Pot Roast

This recipe seems specific; it is catered to those who own a clay cooker.  (Although, I am quite confident it could be done in a dutch oven as well.)  But let me talk about why you should invest in a clay cooker for just a minute.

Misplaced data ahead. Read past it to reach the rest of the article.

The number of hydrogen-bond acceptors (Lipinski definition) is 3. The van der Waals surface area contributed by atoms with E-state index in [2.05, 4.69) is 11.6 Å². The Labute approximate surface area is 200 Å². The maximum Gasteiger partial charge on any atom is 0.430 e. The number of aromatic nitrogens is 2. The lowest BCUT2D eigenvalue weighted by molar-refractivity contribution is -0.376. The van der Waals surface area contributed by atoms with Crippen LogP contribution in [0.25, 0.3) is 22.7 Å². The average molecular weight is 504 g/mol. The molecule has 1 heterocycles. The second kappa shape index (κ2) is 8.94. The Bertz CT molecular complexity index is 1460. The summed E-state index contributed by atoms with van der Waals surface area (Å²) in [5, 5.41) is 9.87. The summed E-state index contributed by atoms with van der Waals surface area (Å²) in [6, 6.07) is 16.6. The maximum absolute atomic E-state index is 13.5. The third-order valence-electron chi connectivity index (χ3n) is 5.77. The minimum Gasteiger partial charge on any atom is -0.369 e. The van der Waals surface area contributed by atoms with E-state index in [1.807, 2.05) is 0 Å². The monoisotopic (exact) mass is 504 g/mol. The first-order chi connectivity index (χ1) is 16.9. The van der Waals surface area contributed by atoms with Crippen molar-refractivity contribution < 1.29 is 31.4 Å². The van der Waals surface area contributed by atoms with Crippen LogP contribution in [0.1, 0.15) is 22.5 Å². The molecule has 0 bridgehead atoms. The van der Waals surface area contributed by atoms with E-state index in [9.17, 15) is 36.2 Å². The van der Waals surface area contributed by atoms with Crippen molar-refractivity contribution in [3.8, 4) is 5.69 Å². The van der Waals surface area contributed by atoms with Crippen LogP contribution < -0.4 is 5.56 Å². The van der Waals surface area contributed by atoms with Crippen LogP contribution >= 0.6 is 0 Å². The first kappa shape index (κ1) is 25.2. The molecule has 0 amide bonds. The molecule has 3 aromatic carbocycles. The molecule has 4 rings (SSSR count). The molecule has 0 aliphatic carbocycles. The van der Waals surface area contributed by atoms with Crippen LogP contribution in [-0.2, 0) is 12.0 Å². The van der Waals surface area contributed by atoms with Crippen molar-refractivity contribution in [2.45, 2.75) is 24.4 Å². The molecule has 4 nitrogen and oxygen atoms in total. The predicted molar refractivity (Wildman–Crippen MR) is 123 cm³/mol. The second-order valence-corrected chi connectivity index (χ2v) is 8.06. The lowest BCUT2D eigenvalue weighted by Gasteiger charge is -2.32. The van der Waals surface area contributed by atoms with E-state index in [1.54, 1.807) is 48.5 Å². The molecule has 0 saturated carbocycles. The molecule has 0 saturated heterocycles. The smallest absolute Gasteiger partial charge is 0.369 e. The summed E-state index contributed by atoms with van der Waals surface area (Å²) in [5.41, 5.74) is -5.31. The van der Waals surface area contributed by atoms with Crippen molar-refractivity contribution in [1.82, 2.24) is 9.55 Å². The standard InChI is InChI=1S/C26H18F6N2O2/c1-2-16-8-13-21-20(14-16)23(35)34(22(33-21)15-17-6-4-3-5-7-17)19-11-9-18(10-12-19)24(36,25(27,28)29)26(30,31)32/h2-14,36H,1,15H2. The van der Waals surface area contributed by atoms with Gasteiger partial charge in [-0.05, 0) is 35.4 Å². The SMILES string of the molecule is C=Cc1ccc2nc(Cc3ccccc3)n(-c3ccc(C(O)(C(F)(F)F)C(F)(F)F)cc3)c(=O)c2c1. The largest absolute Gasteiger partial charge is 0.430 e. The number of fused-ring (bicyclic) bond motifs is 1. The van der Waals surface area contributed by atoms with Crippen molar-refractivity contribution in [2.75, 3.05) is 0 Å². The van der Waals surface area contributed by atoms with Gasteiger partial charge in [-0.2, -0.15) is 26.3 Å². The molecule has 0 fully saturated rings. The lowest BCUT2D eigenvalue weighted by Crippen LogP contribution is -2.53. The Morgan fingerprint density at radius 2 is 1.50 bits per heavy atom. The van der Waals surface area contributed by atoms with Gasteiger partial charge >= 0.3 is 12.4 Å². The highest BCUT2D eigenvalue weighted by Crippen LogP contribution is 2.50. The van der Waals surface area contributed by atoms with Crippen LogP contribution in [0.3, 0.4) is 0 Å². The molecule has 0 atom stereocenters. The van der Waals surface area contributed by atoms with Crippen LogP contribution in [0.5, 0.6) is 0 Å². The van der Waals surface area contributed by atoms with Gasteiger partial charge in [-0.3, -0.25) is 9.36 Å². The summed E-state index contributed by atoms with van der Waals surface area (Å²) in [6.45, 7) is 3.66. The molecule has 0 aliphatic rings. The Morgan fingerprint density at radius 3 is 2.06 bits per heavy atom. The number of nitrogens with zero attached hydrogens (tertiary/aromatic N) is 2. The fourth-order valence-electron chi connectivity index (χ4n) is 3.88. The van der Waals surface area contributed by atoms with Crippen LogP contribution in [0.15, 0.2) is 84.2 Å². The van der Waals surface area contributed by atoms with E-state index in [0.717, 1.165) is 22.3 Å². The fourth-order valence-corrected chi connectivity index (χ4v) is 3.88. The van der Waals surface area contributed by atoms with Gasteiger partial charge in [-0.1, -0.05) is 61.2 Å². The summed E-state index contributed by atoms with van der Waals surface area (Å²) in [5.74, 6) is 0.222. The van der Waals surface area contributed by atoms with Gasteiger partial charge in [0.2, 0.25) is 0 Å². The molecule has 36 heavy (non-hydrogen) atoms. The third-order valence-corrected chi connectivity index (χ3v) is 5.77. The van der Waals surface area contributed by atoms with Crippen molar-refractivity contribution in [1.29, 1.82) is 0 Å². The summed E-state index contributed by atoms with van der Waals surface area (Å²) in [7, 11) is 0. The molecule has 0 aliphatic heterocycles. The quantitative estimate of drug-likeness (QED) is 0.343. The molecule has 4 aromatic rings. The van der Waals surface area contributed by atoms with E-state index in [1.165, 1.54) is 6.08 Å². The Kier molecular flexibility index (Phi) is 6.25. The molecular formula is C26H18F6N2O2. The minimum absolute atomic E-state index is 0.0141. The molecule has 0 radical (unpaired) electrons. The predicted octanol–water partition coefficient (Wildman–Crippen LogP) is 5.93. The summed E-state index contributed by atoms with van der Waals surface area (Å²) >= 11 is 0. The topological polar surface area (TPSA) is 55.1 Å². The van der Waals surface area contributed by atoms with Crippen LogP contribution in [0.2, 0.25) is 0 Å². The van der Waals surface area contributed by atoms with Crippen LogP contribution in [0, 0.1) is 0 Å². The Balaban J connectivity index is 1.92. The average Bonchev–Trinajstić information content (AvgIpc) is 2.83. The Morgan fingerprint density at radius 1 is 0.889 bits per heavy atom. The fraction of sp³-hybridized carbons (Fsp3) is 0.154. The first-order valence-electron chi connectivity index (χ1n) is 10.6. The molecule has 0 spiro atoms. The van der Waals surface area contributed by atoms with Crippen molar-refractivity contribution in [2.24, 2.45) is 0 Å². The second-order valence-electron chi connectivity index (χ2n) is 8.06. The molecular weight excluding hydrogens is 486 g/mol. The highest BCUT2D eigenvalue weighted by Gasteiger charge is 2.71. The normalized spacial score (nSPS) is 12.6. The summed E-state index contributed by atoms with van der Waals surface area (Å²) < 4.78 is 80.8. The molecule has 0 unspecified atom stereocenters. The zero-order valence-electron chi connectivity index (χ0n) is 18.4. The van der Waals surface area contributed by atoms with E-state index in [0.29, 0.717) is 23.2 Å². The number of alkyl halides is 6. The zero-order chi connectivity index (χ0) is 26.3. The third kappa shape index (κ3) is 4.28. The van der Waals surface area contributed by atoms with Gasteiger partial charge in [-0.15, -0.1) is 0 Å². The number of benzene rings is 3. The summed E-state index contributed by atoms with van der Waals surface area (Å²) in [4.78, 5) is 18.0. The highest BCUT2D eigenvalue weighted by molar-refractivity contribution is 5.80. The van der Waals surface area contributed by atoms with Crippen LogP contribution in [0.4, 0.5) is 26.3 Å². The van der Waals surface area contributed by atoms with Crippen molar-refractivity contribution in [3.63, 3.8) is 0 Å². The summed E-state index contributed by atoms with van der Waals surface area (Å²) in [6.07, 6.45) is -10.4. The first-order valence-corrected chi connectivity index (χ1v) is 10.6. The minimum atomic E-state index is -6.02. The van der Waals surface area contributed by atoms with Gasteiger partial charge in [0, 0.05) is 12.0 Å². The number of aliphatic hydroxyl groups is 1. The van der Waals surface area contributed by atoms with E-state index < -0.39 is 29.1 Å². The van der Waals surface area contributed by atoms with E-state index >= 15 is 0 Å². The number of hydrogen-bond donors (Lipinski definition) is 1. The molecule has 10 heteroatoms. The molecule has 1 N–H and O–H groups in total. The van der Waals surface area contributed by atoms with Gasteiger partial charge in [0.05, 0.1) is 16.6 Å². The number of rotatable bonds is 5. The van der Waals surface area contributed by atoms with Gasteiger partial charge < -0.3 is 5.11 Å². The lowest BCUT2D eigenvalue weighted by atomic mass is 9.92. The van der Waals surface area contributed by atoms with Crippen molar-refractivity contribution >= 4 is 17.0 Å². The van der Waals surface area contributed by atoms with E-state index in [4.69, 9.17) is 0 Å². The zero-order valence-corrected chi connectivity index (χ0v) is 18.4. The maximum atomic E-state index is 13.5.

During my first trimester of this pregnancy, I found myself battling some serious “morning” sickness.  (Morning!  HA!)  And with it came some serious aversions to food.  I was sick of all my regular recipes and all I wanted to eat were meat and potatoes.  Enter Shelley.  Shelley is one of my best friends I met back when we lived in Princeton; our husbands attended seminary together and we were both high school teachers.  Shelley serves as inspiration for me; she is a true homemaker.  So when I found myself in a cooking slump, I knew Shelley would have the solution.  Lo and behold, she had many  ideas and recipes for me to try.  One of the ideas she had was to invest in a clay cooker to roast chicken and veggies.  She refuses to make roast chicken any other way.  I love roasting chicken so the idea of a clay cooker sounded wonderful.  I’m a cheap person who likes to find any way I can around ordering “pricey” kitchen things; now it might have been the sickness talking, but I knew I needed to get this ASAP. And let me tell you, it was worth every penny.  My roast chicken has NEVER been so savory or juicy as the clay cooker makes it.   And I love using it for other things besides chicken so it was worth the investment. My mom liked the idea so much that we went searching all over the Twin Cities for one during one of my recent visits.  They’re not easy to find in stores, but if you are like me and do the majority of your shopping on Amazon anyway, then this is no problem.  (Note: we ended up getting my mom one off Amazon as well.)  Here’s where you can find the one I have, unfortunately, the price was lower when I got it and it was eligible for free shipping.